Abramoff to Begin Serving Six-Year Sentence for Fraud

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After years of using expensive gifts, campaign donations and exotic trips to win access to the White House and Congress, Jack Abramoff's illegal dealings won him an open door from a final government agency Wednesday, the U.S. Bureau of Prisons.

Abramoff was to report to federal prison to begin serving a nearly six-year prison sentence for a fraudulent deal to buy a fleet of casino ships in Florida. He also is awaiting sentencing for corrupting government officials and their staff members.

Abramoff, who made a name for himself on Capitol Hill by lavishing politicians with football tickets or whisking them away on faraway golf junkets, became the face of government corruption and contributed to the Republican party's Election Day defeats nationwide.

If it were up to the Justice Department, however, Abramoff wouldn't be heading to prison — at least not yet. He could hold the key to a sweeping corruption case involving Congress, members of the Bush administration and their aides, and prosecutors said putting their star witness behind bars would impede the investigation.

But a Miami federal judge refused to delay the sentence, meaning Abramoff's cooperation will have to continue from prison, where he will be inmate No. 27593-112. Abramoff's lawyers had no comment.

Abramoff was originally assigned to a federal prison in Pennsylvania about four hours away from Washington. Prosecutors wanted him assigned to a prison in Cumberland, Md., about two hours away.

The Justice Department said the issue has been resolved and, though the Bureau of Prisons will not comment on where Abramoff will report, prison officials began making preparation for a crush of reporters outside the Cumberland prison.

The Cumberland facility includes a medium-security prison with about 1,100 prisoners and a minimum-security camp with about 300 prisoners. The Justice Department has indicated in court papers that it wants Abramoff to serve time in the minimum-security camp.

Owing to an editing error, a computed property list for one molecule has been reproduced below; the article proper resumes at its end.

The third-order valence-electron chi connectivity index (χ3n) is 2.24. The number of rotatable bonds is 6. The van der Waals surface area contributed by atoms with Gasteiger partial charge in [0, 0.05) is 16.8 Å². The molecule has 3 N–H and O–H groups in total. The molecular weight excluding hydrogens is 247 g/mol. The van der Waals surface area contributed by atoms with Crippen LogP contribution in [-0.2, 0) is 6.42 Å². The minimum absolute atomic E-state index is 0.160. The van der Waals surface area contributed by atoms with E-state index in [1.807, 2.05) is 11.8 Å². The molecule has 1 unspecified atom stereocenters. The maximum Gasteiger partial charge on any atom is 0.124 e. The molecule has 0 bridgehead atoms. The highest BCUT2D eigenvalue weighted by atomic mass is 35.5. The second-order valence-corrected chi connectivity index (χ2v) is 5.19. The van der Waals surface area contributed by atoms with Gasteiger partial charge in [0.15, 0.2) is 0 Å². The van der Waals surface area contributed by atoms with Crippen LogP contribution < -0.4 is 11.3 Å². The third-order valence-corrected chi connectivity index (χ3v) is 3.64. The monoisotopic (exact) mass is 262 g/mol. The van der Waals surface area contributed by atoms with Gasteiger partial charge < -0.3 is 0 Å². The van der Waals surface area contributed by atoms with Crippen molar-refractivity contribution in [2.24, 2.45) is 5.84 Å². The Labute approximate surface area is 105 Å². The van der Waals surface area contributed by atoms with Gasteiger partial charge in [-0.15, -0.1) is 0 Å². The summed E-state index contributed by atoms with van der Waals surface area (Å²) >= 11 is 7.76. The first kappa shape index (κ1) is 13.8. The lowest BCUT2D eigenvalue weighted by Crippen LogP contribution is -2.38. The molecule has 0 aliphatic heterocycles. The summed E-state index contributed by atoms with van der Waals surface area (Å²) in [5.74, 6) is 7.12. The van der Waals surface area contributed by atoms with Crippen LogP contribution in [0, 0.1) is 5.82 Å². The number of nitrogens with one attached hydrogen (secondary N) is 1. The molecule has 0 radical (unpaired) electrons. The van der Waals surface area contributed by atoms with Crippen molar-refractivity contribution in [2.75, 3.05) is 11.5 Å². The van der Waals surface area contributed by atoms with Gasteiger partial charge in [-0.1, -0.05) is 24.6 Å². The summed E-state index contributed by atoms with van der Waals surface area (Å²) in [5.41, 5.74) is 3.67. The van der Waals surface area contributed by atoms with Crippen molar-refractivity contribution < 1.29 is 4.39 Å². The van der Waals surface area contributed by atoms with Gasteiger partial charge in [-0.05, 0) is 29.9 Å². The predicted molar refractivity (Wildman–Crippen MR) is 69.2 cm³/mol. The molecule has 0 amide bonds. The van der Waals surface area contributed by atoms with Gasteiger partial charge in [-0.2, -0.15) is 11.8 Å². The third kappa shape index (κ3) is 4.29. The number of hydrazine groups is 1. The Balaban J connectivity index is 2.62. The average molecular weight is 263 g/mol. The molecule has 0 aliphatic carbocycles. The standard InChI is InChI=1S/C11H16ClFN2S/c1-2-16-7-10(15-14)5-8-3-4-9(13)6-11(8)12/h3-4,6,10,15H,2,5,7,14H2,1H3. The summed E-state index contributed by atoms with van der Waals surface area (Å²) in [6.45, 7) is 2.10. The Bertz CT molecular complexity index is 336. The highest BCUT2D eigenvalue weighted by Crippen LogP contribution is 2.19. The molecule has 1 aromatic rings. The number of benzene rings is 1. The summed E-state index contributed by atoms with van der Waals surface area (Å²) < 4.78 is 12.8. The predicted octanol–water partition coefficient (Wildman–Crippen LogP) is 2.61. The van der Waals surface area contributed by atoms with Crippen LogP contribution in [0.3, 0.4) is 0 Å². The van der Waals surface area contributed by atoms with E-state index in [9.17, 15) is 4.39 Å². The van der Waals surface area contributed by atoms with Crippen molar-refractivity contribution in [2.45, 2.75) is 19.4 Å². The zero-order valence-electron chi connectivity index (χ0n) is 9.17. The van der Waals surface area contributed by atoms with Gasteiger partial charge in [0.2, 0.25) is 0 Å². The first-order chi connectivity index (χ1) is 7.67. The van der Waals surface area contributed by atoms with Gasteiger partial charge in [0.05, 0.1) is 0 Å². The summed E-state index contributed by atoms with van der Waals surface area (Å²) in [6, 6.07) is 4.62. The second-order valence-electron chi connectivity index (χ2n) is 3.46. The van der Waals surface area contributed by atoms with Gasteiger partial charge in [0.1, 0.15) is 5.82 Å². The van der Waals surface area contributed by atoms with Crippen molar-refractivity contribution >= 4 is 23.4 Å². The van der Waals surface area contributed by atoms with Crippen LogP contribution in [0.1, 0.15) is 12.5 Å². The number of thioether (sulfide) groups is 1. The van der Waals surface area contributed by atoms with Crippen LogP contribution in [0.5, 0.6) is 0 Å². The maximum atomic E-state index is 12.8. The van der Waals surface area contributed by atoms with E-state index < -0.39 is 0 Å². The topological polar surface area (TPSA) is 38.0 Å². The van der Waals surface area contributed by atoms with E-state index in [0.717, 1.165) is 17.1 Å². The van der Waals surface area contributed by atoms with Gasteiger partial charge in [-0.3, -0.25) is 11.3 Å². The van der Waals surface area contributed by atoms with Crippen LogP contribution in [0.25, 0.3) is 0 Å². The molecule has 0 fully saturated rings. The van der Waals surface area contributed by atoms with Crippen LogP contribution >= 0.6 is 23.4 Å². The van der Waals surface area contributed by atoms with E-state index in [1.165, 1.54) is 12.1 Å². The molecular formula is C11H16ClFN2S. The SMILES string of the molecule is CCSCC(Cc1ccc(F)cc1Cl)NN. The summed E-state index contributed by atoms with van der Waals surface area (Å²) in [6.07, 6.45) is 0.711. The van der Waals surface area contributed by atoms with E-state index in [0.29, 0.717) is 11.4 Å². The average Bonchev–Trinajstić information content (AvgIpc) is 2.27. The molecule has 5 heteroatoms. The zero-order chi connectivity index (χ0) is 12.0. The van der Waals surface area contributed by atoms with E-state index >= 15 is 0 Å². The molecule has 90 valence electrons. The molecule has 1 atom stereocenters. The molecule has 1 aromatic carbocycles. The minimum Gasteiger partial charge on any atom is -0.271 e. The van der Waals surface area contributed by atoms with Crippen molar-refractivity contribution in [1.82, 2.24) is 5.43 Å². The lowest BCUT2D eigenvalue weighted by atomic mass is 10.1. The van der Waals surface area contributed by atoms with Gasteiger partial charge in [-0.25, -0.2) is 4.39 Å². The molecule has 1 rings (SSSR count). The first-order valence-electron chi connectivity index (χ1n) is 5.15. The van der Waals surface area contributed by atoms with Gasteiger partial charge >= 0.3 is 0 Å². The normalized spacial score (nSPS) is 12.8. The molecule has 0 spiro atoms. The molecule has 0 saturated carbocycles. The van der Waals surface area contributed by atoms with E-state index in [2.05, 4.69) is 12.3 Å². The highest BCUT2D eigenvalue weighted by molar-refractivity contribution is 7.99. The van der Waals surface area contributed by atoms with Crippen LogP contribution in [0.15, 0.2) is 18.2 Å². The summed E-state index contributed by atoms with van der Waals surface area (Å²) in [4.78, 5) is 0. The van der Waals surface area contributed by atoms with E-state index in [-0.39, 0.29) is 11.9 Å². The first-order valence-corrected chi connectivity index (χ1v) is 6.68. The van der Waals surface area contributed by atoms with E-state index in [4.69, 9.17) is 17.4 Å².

Abramoff enjoyed access and influence across Capitol Hill, from his close ties to congressmen to his hundreds of contacts with White House officials. He kept his powerful friends flush with campaign cash, gifts and trips such as a $92,000 chartered jet to Scotland for a golf outing with Rep.Bob Ney, Bush administration official David Safavian and congressional aides.

Ney, an Ohio Republican who recently resigned, became the first congressman convicted in the case when he admitted last month that he took official actions on behalf of Abramoff's clients in exchange for his gifts and campaign donations.

The investigation had already ensnared Ney's former chief of staff as well as two aides to former House Majority Leader Tom DeLay, R-Texas. The investigation cost DeLay his leadership seat before he ultimately resigned, and it contributed to the Election Day defeat of Sen. Conrad Burns, R-Mont.

Safavian was sentenced in October to 18 months in prison for lying to investigators about his ties to Abramoff. He is asking a federal judge to postpone his sentence until he can appeal his conviction.

Burns, who received about $150,000 in Abramoff-related donations and whose aides traveled on the lobbyist's jet to the 2001 Super Bowl, has denied any wrongdoing. Though two of DeLay's aides have pleaded guilty, the former majority leader maintains his innocence and has not been charged.

Also under scrutiny are Rep. John Doolittle, R-Calif., who accepted campaign money from Abramoff and used the lobbyist's luxury sports box for a fundraiser without initially reporting it, and former Deputy Interior Secretary Steven Griles, who senators and a former colleague said gave preferential treatment to Abramoff and his Indian tribe clients.